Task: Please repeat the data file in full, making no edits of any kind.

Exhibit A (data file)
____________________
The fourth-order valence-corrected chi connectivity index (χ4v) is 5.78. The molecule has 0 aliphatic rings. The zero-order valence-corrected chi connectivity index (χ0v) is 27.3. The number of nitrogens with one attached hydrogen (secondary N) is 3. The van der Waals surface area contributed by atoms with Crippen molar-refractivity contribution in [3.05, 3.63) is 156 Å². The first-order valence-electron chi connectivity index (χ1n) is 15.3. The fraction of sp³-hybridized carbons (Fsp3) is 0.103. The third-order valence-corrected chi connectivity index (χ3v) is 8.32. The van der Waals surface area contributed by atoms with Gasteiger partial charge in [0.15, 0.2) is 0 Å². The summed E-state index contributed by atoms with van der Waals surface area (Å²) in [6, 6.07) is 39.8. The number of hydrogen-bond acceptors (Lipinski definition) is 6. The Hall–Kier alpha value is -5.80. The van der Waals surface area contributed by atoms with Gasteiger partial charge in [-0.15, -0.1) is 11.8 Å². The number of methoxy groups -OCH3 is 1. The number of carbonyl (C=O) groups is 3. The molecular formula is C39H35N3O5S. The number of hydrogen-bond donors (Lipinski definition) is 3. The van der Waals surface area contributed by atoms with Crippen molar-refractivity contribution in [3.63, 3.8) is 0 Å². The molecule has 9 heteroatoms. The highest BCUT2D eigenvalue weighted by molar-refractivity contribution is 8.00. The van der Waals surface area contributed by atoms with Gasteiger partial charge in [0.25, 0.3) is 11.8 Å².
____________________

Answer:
The fourth-order valence-corrected chi connectivity index (χ4v) is 5.78. The molecule has 0 aliphatic rings. The zero-order valence-corrected chi connectivity index (χ0v) is 27.3. The number of nitrogens with one attached hydrogen (secondary N) is 3. The van der Waals surface area contributed by atoms with Crippen molar-refractivity contribution in [3.05, 3.63) is 156 Å². The first-order valence-electron chi connectivity index (χ1n) is 15.3. The fraction of sp³-hybridized carbons (Fsp3) is 0.103. The third-order valence-corrected chi connectivity index (χ3v) is 8.32. The van der Waals surface area contributed by atoms with Gasteiger partial charge in [0.15, 0.2) is 0 Å². The summed E-state index contributed by atoms with van der Waals surface area (Å²) in [6, 6.07) is 39.8. The number of hydrogen-bond acceptors (Lipinski definition) is 6. The Hall–Kier alpha value is -5.80. The van der Waals surface area contributed by atoms with Gasteiger partial charge in [-0.15, -0.1) is 11.8 Å². The number of methoxy groups -OCH3 is 1. The number of carbonyl (C=O) groups is 3. The molecular formula is C39H35N3O5S. The number of hydrogen-bond donors (Lipinski definition) is 3. The van der Waals surface area contributed by atoms with Crippen molar-refractivity contribution in [3.63, 3.8) is 0 Å². The molecule has 9 heteroatoms. The highest BCUT2D eigenvalue weighted by molar-refractivity contribution is 8.00. The van der Waals surface area contributed by atoms with Gasteiger partial charge in [0.25, 0.3) is 11.8 Å².